The sociodemographic characteristics and clinical COPD data of the patients included were collected. The degree of dyspnea was assessed according to the modified Medical Research Council dyspnea scale.12 The BODEx (body mass index, airway obstruction, dyspnea, exacerbation) index was calculated.13 Other variables studied included lung function tests, clinical symptoms (cough, expectoration, wheezing), and number of exacerbations.
Patients were classified into the following clinical phenotypes according to the GesEPOC (Spanish COPD guidelines) criteria:14 1) non-exacerbators (NE): patients with 0 or 1 exacerbation in the previous year; 2) exacerbators with emphysema (EE): patients with at least two exacerbations in the previous year and clinical/radiological or functional evidence of EE; 3) exacerbators with chronic bronchitis (ECB): exacerbators with cough and expectoration for at least 3 months of the year over 2 consecutive years; and 4) asthma–COPD overlap: patients who met two major criteria or one major and two minor criteria. Major criteria were previous history of asthma and bronchodilator response to salbutamol >15% and 400 mL, and minor criteria were high total IgE, history of atopy, two separate bronchodilator responses to salbutamol >12% and 200 mL, and blood eosinophil levels >5%.15
Exacerbation was defined as an acute increase in respiratory symptoms requiring treatment with antibiotics and/or systemic corticosteroids or treatment in a hospital setting.11
COPD Assessment Test (CAT) and CDLM questionnaires
The CAT is a short questionnaire that consists of eight items that reflect symptom burden and limitations in patient activity due to COPD: cough, phlegm, chest tightness, breathlessness on going up hills or stairs, any limitation in activity at home, confidence leaving home, sleep, and energy. The scale ranges from 0 to 5 points for each item, and the total score ranges from 0 to 40, with higher scores indicating a poorer perception of disease-related health status. A score of 2 points is considered as a minimum clinically important difference (MCID).16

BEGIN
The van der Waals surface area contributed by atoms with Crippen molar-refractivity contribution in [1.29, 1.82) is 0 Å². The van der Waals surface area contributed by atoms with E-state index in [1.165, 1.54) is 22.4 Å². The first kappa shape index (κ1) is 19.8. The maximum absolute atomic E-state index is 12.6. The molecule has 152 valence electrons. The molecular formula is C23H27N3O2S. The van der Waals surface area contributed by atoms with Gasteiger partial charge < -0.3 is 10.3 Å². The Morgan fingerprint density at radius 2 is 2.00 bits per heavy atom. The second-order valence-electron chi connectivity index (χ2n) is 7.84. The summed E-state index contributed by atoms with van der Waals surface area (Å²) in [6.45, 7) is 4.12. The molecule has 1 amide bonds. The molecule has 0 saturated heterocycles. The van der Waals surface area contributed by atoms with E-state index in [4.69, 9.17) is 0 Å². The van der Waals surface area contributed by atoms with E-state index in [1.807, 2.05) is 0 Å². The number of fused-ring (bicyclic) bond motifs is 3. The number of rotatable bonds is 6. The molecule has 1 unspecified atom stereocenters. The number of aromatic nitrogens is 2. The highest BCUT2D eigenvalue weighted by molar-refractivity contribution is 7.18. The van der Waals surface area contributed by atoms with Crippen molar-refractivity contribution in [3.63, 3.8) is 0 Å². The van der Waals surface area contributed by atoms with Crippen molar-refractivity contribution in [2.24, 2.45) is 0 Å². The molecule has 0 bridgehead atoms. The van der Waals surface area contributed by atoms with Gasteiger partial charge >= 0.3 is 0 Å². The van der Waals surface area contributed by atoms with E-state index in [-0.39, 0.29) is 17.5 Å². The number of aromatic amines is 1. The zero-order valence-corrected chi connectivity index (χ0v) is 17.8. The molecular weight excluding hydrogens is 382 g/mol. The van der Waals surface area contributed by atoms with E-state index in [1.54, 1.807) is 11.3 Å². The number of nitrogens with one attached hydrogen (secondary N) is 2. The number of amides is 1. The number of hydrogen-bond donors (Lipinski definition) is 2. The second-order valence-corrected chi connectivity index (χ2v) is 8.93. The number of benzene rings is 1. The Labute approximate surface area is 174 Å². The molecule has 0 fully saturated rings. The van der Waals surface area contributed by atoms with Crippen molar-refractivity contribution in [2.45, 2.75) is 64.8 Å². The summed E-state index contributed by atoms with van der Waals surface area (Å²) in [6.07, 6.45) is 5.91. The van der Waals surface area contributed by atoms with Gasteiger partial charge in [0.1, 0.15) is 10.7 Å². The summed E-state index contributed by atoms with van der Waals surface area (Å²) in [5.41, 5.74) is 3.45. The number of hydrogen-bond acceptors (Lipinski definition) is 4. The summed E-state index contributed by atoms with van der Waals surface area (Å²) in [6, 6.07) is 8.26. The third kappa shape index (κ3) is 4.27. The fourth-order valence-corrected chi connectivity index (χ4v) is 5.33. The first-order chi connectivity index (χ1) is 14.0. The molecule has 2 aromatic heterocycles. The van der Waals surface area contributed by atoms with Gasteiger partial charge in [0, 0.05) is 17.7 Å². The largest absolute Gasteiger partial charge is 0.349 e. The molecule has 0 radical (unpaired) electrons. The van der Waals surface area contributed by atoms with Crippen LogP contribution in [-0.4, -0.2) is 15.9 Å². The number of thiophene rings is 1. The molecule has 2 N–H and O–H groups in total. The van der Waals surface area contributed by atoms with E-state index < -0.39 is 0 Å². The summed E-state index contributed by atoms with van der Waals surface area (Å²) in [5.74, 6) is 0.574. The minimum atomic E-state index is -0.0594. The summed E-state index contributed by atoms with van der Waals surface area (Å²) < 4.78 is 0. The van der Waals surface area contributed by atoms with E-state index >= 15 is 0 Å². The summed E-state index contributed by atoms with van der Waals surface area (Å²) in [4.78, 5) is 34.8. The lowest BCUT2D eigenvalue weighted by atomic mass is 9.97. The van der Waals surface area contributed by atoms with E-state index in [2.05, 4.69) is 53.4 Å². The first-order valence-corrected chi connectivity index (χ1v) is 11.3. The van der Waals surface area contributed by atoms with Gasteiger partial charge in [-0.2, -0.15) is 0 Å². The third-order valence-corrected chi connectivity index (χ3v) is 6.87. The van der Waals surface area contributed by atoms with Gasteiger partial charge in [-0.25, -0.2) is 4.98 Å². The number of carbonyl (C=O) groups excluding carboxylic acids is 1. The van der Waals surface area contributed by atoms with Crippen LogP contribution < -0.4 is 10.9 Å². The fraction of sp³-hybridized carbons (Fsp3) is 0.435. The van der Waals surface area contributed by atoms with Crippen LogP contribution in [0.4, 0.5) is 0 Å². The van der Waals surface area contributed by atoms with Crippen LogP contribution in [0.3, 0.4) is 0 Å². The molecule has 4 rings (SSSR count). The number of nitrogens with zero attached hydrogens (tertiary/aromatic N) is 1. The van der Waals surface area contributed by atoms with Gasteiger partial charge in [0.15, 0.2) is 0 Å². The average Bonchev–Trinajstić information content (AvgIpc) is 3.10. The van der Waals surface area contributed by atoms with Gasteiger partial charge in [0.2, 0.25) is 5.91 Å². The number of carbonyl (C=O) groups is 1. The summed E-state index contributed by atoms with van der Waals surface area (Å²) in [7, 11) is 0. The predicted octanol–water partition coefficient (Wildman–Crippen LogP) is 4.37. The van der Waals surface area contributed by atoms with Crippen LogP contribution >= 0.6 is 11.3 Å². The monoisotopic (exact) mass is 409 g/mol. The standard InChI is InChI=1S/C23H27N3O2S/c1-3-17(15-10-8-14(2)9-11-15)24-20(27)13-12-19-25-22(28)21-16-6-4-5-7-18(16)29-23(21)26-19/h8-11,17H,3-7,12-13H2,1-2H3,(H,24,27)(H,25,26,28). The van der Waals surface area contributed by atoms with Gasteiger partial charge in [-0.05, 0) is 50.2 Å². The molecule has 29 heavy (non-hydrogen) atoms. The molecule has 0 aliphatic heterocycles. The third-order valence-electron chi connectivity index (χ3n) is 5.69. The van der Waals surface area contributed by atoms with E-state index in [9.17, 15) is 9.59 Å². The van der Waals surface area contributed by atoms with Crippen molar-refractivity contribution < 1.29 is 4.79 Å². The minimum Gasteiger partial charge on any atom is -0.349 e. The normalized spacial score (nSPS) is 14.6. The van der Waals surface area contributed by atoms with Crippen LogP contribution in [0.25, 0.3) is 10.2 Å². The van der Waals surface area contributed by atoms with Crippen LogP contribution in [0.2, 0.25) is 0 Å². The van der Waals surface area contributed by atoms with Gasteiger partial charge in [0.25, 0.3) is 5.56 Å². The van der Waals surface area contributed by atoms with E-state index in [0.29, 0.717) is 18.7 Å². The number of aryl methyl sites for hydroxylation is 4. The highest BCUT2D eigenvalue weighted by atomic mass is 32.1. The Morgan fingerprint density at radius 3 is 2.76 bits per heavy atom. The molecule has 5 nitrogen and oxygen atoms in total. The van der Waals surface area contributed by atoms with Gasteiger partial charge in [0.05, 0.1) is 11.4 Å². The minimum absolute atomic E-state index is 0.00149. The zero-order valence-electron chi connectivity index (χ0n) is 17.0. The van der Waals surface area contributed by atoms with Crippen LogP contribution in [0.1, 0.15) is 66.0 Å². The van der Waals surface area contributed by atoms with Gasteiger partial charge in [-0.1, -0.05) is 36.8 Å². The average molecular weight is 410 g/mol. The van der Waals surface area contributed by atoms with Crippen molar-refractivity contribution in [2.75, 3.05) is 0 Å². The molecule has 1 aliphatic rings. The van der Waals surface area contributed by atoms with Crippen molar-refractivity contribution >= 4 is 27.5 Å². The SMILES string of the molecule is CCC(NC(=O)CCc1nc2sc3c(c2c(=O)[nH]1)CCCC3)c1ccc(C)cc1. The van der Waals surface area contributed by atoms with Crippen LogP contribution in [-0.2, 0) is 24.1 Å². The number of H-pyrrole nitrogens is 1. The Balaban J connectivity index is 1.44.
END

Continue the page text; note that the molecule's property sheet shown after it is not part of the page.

Patients were also asked to answer the CDLM questionnaire, which is a self-administered test in which patients are required to report their ability to carry out six different morning activities and rank the difficulty of performing each activity in a 5-point Likert-type scale ranging from 0 (not difficult) to 4 (extremely difficult). The responses to the two questions for each morning activity are used to calculate a score ranging from 0 (so difficult that the activity could not be carried out by the patient on their own) to 5 (activity that was not at all difficult to carry out). There is no weighting of the different morning activities, and the total CDLM score was calculated as the average of all the morning activities. Higher scores in the CDLM questionnaire represent a better HRQoL.7
The frequency and valid percentage of the qualitative variables were determined. Regarding the quantitative variables, measurements of central tendency and dispersion were used (mean and SD).